Wählt freisinnig, Für eine starke freie Demokratie

1950 circa – Rolf GFELLER

CHF 590.–





NEIN, Neue Versorgungs Paläste und wer zahlt?


CHF 730.–

16 new detention centers, and who pays for them?

Economies that depend on primary school teachers and invalidity benefits.

On the other hand, more money for criminals and swindlers.

The Swiss penal code is driving us to it.

Vote NO!

A referendum against the first Swiss penal code, which among other things, wanted to abolish the death penalty for the advancement of an educative prison system.

NON à la révision de la loi d'organisation judiciaire

1990 – EXEM, Emmanuel EXCOFFIER

CHF 330.–

Tables de la loi selon Blocher, Votez 2x NON

2006 – EXEM, Emmanuel EXCOFFIER

CHF 70.–


Ein zweites JA, Wiedervereinigungsinitiative, Gemeinsamer Verfassungsrat

1938 – Niklaus STOECKLIN

CHF 530.–

Vote YES to the referendum for the reunification of the two half cantons of Basel.

After years of combat, the creation of the canton of Jura was accepted by the Swiss population on the 24th of September 1978.

Jura mon pays, Groupe Belier

1975 circa – ANONYMOUS


OUI, Parti Radical

1978 – Atelier MASMEJAN

CHF 390.–

Oui au canton du Jura


CHF 330.–



Bell Schlachthaus Ja!

1926 – Niklaus STOECKLIN

CHF 790.–

A poster by Nicklaus Stoecklin calling the population of Basel to vote YES to the construction of slaughter-house for ‘Bell’ butchers.

Votez NON à la destruction de la promenade de l'observatoire

1981 – ALOYS

CHF 370.–

The painter and graphic artist Alois has several times opposed plans for destructions or reconstructions in the city of Geneva.

NON à un Hôtel*****, Wilson et le lac pour tous

1990 – ALOYS

CHF 530.–

Bénéfices immobiliers, Oui à la justice fiscale

1998 – Helge REUMANN

CHF 290.–

Reumann and Exem against speculation in the construction industry.

Locataires ne vous laissez plus étouffer, Oui à la loi contre la spéculation foncière

2000 – EXEM, Emmanuel EXCOFFIER

CHF 530.–


In 1986, the city of Geneva took the decision to destroy the old Art Deco outdoor baths in Paquis.

A celebrated poster by Exem which shows a giant octopus tearing off a diving board from the Paquis baths.

This most definitely influenced the referendum result which ended in victory against the project in 1988.

For the last 30 years the Paquis outdoor baths have become a hip area on the Geneva lakeside. It is known throughout Europe.

Non à la destruction des Bains des Pâquis

1988 – EXEM, Emmanuel EXCOFFIER


NON à la démolition des Bains des Pâquis

1988 – Daniel SUTER

Bal aux Bains, Samedi 20 mai 1989, Bains des Pâquis

1989 – EXEM, Emmanuel EXCOFFIER



The ‘Union Démocratique du Centre (UDC) and other extreme right movements launched several xenophobic referendums which have created much polemic.

Vigilance, La Suisse à vendre aux plus offrants, Oui pour sauver notre sol

1981 – Pierre-André JACOT

CHF 570.–

< A poster by Tell Jacot for the referendum launched by the extreme right party, ‘L’Action National’, against the right of foreigners to establish themselves in Switzerland. It was named, ‘the referendum against the selling off of national land’, and was rejected by the people on the 6th of June 1982.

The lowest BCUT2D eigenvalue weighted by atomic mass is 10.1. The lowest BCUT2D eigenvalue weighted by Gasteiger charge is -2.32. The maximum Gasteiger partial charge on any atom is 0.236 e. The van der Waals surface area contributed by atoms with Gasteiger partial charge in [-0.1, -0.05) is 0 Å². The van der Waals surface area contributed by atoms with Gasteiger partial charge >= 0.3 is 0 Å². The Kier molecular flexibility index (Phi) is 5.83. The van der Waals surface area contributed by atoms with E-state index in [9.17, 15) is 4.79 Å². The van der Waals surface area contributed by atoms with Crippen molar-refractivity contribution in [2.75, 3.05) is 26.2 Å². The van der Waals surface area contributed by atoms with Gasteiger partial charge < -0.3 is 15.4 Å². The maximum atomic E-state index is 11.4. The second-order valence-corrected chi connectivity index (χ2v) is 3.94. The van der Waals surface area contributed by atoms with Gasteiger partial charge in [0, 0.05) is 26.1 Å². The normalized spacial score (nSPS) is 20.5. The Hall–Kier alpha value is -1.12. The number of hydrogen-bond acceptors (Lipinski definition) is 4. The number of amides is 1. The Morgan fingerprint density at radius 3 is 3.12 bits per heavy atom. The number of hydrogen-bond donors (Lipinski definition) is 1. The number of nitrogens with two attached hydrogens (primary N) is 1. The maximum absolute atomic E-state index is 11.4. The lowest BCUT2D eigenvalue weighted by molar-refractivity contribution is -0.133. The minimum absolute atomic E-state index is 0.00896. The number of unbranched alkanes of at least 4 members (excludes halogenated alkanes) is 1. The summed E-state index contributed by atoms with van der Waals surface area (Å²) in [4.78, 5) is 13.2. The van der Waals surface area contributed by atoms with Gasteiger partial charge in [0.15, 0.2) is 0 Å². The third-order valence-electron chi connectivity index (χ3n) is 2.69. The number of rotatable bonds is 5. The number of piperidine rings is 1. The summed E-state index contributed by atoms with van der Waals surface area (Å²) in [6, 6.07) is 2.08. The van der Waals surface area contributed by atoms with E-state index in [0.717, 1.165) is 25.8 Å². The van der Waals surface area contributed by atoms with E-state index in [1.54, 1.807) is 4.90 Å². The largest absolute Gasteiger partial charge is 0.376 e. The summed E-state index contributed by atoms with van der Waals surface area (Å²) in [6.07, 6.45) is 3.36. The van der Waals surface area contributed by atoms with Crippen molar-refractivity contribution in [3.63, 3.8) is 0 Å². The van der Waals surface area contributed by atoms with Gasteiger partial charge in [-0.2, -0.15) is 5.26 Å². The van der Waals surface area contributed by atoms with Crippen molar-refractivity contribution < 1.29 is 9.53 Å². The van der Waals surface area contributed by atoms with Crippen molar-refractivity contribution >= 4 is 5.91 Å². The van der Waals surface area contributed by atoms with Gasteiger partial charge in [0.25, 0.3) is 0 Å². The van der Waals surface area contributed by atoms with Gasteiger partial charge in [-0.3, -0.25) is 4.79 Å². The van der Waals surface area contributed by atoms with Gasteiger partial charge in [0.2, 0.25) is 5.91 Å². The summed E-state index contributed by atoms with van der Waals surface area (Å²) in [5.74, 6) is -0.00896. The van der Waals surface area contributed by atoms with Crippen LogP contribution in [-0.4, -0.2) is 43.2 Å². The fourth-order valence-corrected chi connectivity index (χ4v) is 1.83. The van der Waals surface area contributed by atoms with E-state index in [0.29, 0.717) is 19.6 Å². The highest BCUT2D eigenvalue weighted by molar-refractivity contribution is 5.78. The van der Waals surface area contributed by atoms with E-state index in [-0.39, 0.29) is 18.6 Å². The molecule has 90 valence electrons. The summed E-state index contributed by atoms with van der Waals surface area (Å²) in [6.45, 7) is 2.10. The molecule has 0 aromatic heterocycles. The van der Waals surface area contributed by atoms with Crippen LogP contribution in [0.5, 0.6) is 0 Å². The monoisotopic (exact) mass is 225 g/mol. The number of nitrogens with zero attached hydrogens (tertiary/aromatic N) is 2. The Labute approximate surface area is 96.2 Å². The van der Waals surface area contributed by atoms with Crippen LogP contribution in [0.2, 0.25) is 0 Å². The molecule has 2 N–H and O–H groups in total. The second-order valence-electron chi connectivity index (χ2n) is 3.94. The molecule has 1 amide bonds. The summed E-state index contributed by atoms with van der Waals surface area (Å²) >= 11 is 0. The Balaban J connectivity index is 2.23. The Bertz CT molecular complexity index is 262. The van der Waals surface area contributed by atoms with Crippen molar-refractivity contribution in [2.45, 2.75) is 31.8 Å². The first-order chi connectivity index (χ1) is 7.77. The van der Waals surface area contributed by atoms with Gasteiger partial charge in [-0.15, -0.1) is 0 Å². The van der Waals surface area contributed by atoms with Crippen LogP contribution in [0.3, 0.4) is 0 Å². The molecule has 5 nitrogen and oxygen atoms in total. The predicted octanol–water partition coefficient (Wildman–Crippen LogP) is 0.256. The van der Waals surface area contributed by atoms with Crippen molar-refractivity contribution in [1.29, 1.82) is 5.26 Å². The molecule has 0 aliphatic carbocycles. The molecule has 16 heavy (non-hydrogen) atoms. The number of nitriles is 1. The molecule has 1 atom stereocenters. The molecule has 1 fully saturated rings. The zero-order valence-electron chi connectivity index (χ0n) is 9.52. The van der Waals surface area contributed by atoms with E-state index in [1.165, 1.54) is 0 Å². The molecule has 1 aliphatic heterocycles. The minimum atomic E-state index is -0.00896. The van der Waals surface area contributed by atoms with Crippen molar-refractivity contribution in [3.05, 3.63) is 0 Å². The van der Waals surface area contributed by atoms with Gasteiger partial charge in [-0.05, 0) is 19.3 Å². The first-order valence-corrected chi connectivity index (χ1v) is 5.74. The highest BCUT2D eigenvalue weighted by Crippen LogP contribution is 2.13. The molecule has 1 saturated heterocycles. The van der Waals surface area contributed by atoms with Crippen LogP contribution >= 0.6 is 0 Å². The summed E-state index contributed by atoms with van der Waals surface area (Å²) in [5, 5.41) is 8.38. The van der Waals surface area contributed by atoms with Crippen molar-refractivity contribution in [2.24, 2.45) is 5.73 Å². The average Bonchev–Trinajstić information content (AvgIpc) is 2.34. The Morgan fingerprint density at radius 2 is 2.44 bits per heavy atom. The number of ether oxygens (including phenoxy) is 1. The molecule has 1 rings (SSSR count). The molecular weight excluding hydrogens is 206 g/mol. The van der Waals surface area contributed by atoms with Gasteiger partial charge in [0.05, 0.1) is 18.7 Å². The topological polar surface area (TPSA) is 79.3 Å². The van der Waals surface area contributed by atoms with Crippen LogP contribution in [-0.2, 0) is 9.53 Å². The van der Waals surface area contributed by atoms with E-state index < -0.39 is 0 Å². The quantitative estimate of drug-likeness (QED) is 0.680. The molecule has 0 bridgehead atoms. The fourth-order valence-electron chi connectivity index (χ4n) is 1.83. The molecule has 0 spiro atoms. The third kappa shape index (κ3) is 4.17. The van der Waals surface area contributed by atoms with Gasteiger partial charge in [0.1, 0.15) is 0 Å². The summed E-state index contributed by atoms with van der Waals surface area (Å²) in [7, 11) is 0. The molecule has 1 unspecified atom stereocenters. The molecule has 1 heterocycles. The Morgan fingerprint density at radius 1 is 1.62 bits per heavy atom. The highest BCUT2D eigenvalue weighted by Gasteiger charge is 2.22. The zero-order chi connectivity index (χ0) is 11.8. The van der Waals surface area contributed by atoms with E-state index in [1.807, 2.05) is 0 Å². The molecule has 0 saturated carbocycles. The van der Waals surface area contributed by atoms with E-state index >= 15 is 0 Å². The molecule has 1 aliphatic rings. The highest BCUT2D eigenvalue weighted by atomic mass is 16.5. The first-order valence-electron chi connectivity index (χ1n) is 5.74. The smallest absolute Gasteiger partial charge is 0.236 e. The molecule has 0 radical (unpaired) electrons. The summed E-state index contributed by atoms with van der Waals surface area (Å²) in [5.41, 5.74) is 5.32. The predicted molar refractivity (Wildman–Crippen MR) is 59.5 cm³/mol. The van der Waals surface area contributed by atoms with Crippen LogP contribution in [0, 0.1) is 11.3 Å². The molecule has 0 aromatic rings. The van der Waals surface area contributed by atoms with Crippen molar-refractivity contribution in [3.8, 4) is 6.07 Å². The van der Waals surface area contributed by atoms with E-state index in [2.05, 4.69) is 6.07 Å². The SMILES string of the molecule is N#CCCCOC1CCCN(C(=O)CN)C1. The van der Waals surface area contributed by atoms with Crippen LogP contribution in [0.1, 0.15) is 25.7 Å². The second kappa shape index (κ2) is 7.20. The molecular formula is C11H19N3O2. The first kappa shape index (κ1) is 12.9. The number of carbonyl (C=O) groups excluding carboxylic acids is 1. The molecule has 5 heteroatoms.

> On the 5th of April 1987, the people and the cantons accepted by 67.3% to restrict the right to asylum.

Vigilance, Oui à la révision du droit d'asile, Tous les pays se protègent, la Suisse aussi,


CHF 470.–

Société des hôteliers de Genève, Votez non, l'initiative xénophobe du 4 décembre 1988

1988 – Eric BUCHE

CHF 360.–

Vote NO, against the xenophobic referendum, ‘For the limitation of immigration’. This referendum was rejected by the people on the 4th of December 1988.

Helge Reuman, for diversity, against the popular referendum ‘Against clandestine immigration’, which was rejected by the people on the 1st of December 1996.

Immigration pourquoi tant de haine, Non a une initiative simpliste et trompeuse

1996 – Helge REUMANN

CHF 290.–

NON aux mesures de contrainte

1994 – EXEM, Emmanuel EXCOFFIER

CHF 375.–

In 1994 a vote was taken on restrictive measures aimed at hardening the conditions of administrative detention before the transit of asylum seekers who’s request had been refused.

The project was accepted and conditions were hardened. The vote took place on the 18th of March 1994.

A superb poster by Exem who reinterprets an image from ‘Tintin le Lotus Bleu’. It was printed in two sizes.

Non aux mesures de contrainte

1994 – EXEM, Emmanuel EXCOFFIER


Oui à la libre circulation

2000 – EXEM, Emmanuel EXCOFFIER

CHF 430.–

The Geneva artist Exem used his style called ‘clear line’ to design several magnificent posters which opposed these xenophobic referendums.

Non au seuil d'intolérance, votez non à l'initiative xénophobe des 18%

2000 – EXEM, Emmanuel EXCOFFIER


In 2007 the Swiss UDC party, the Union Démocratique du Centre, published a poster which created much national and international discord:

The Black Sheep posters, ‘For More security’.

UDC, Pour plus de sécurité

2007 – Alexander SEGERT


During the following years the theme of the black sheep was reused several times by this party.

> In reaction, the humorous artist Mix & Remix, designed this poster, ‘Sheep vote for the UDC’.

Les moutons votent UDC

2011 – MIX & REMIX

CHF 275.–

Soutenez Blocher, Votez UDC


CHF 350.–

Stop, Oui à l'interdiction des minarets

2009 – Alexander SEGERT

CHF 1800.–

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Binaca, Dents saines à l'éclat de perlesMettler savonBaumann, Fraumünsterstr. 17

The object poster Sachplakat

Genève, 18e Salon International, Automobile, Moto, CycleGenève, 30ème Salon International de l'Auto, 1960Genève, 39e Salon de l'Automobile, Mars 1969

Le Salon de l'auto Genève

Genève et le Mont-BlancGenèveGenève, Le Salève

Geneva vintage posters

Kunsthaus Zürich, Man RayFilmpodium 1991 CinemafricaAngehrn Boxt, 1998

Swiss Poster Award

Cigarettes Marocaine Vautier, 20 pièces 50 cts.Vautier Cesar, cendre blancheTabac Kisroul, Vautier

The Vautier tobacco company by Cassandre

General Dynamics, Material Service, Building materialsGeneral Dynamics, Solar Dynamics, el atomo para la pazGeneral Dynamics, Atoms for peace

General Dynamics

Cognac Pellisson, Père & CoChocolat KlausCampari. Bitter Campari, the medium Orange Peel (Jester)

Leonetto Cappiello